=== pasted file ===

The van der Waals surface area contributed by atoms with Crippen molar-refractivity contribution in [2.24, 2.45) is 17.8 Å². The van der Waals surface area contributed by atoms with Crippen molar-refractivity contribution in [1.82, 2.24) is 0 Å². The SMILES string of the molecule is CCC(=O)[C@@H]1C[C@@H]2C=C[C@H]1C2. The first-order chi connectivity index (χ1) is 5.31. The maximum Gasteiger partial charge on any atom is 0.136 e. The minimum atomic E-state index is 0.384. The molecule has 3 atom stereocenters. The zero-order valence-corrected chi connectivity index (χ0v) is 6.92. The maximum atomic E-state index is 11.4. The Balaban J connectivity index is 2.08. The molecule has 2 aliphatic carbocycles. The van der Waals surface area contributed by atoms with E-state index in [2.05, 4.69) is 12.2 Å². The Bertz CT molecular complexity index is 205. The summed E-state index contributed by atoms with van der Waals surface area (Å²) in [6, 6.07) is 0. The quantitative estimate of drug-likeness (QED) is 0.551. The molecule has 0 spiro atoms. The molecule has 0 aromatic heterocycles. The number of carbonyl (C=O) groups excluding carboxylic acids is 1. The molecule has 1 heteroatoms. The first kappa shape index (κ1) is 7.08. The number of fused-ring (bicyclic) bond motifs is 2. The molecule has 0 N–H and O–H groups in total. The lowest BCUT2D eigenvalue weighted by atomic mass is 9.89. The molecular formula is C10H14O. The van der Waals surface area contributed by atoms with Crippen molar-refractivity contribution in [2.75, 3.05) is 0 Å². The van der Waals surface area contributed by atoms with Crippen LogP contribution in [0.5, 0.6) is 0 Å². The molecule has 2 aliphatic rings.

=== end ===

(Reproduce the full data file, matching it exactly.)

The van der Waals surface area contributed by atoms with Crippen molar-refractivity contribution in [2.24, 2.45) is 17.8 Å². The van der Waals surface area contributed by atoms with Crippen molar-refractivity contribution in [1.82, 2.24) is 0 Å². The SMILES string of the molecule is CCC(=O)[C@@H]1C[C@@H]2C=C[C@H]1C2. The first-order chi connectivity index (χ1) is 5.31. The maximum Gasteiger partial charge on any atom is 0.136 e. The minimum atomic E-state index is 0.384. The molecule has 3 atom stereocenters. The zero-order valence-corrected chi connectivity index (χ0v) is 6.92. The maximum atomic E-state index is 11.4. The Balaban J connectivity index is 2.08. The molecule has 2 aliphatic carbocycles. The van der Waals surface area contributed by atoms with E-state index in [2.05, 4.69) is 12.2 Å². The Bertz CT molecular complexity index is 205. The summed E-state index contributed by atoms with van der Waals surface area (Å²) in [6, 6.07) is 0. The quantitative estimate of drug-likeness (QED) is 0.551. The molecule has 0 spiro atoms. The molecule has 0 aromatic heterocycles. The number of carbonyl (C=O) groups excluding carboxylic acids is 1. The molecule has 1 heteroatoms. The first kappa shape index (κ1) is 7.08. The number of fused-ring (bicyclic) bond motifs is 2. The molecule has 0 N–H and O–H groups in total. The lowest BCUT2D eigenvalue weighted by atomic mass is 9.89. The molecular formula is C10H14O. The van der Waals surface area contributed by atoms with Crippen molar-refractivity contribution in [2.75, 3.05) is 0 Å². The van der Waals surface area contributed by atoms with Crippen LogP contribution in [0.5, 0.6) is 0 Å². The molecule has 2 aliphatic rings.